Psychology Wiki

Assessment | Biopsychology | Comparative | Cognitive | Developmental | Language | Individual differences | Personality | Philosophy | Social |
Methods | Statistics | Clinical | Educational | Industrial | Professional items | World psychology |

Educational Psychology: Assessment · Issues · Theory & research · Techniques · Techniques X subject · Special Ed. · Pastoral

Environmental education refers to organized efforts to teach about how natural environments function and, particularly, how human beings can manage their behavior and ecosystems in order to live sustainably. The term is often used to imply education within the school system, from primary to post-secondary. However, it is sometimes used more broadly to include all efforts to educate the public and other audiences, including print materials, websites, media campaigns, etc.


Environmental education has been considered an additional or elective subject in much of traditional K-12 curriculum. At the elementary school level, environmental education can take the form of science enrichment curriculum, natural history field trips, community service projects, and participation in outdoor science schools. In secondary school, environmental curriculum can be a focused subject within the sciences or is a part of student interest groups or clubs. At the undergraduate and graduate level, it can be considered its own field within education, environmental studies, environmental science and policy, ecology, or human/cultural ecology programs.

The North American Association for Environmental Education has established the following "Guidelines for Excellence" for environmental education:

1. Fairness and accuracy: EE materials should be fair and accurate in describing environmental problems, issues, and conditions, and in reflecting the diversity of perspectives on them. 1.1 Factual accuracy. 1.2 Balanced presentation of differing viewpoints and theories. 1.3 Openness to inquiry. 1.4 Reflection of diversity.

2. Depth: EE materials should foster an awareness of the natural and built environment, an understanding of environmental concepts, conditions, and issues, and an awareness of the feelings, values, attitudes, and perceptions at the heart of environmental issues, as appropriate for different developmental levels. 2.1 Awareness. 2.2 Focus on concepts. 2.3 Concepts in context. 2.4 Attention to different scales.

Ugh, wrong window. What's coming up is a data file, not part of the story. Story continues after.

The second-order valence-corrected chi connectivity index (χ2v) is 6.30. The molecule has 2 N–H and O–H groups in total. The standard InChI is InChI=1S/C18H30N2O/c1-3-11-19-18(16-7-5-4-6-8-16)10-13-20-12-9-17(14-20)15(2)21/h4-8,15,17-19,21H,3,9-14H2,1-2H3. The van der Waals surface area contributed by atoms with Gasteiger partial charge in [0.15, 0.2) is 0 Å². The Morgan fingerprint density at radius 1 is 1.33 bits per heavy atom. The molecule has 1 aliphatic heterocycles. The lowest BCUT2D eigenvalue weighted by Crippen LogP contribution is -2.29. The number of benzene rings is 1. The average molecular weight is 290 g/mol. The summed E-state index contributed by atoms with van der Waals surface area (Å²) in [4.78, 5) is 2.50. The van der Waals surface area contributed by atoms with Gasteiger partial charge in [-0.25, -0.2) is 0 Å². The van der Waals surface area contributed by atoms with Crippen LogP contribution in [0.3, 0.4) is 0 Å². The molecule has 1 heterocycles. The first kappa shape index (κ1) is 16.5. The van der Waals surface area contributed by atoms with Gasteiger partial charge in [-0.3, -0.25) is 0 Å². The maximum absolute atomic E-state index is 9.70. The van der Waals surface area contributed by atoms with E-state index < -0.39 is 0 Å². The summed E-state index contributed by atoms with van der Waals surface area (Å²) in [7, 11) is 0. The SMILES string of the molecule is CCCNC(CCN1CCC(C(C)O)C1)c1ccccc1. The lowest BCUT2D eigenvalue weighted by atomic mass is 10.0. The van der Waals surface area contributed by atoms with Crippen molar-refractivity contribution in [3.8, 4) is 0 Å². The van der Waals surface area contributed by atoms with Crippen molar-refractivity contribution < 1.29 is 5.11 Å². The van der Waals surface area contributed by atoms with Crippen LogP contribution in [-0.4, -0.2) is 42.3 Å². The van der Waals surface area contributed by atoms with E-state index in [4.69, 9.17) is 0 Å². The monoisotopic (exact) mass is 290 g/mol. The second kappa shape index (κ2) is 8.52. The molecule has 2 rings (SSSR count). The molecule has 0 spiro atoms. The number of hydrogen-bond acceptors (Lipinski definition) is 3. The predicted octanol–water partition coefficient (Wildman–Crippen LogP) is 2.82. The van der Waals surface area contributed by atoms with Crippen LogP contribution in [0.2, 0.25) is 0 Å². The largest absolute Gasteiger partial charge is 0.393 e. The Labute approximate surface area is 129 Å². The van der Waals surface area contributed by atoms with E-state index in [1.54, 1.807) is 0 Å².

3. Emphasis on skills building: EE materials should build lifelong skills that enable learners to address environmental issues. 3.1 Critical and creative thinking. 3.2 Applying skills to issues. 3.3 Action skills.

4. Action orientation: EE materials should promote civic responsibility, encouraging learners to use their knowledge, personal skills, and assessments of environmental issues as a basis for environmental problem solving and action. 4.1 Sense of personal stake and responsibility. 4.2 Self-efficacy.

5. Instructional soundness: EE materials should rely on instructional techniques that create an effective learning environment. 5.1 Learner-centered instruction. 5.2 Different ways of learning. 5.3 Connection to learners’ everyday lives. 5.4 Expanded learning environment. 5.5 Interdisciplinary. 5.6 Goals and objectives. 5.7 Appropriateness for specific learning settings. 5.8 Assessment.

6. Usability: EE materials should be well designed and easy to use. 6.1 Clarity and logic. 6.2 Easy to use. 6.3 Long lived. 6.4 Adaptable. 6.5 Accompanied by instruction and support. 6.6 Make substantiated claims. 6.7 Fit with national, state, or local requirements.


One of the current trends within environmental education seeks to move from an approach of ideology and activism to one that allows students to make informed decisions and take action based on experience as well as data. Within this process, environmental curricula have progressively been integrated into governmental education standards. Some environmental educators find this movement distressing and a move away from the original political and activist approach to environmental education while others find this approach more valid and accessible.


Overall there is a movement that has progressed since the relatively recent founding (1960s) of the idea of environmental education in industrial societies, which has transported the participant from nature appreciation and awareness to education for an ecologically sustainable future. This trend may be viewed as a microcosm of how many environmental education programs seek to first engage with participants through developing a sense of nature appreciation which is then translated into actions that affect conservation and sustainability.

See also


  • Gruenewald, D.A., 2004, A Foucauldian analysis of environmental education: toward the socioecological challenge of the Earth Charter, Curriculum Inquiry 34(1):71-107.
  • Malone, K. 1999, Environmental education researchers as environmental activists, Environmental Education Research 5(2):163-177.
  • Palmer, J.A., 1998, Environmental Education in the 21st Century: Theory, Practice, Progress, and Promise, Routledge.
  • Science (ed.), 1997, Overhauling environmental education, Science, 276:361.
  • Smyth, J.C. 2006, Environment and education: a view of a changing scene, Environmental Education Research 12(3,4):247-264.

External links

This page uses Creative Commons Licensed content from Wikipedia (view authors).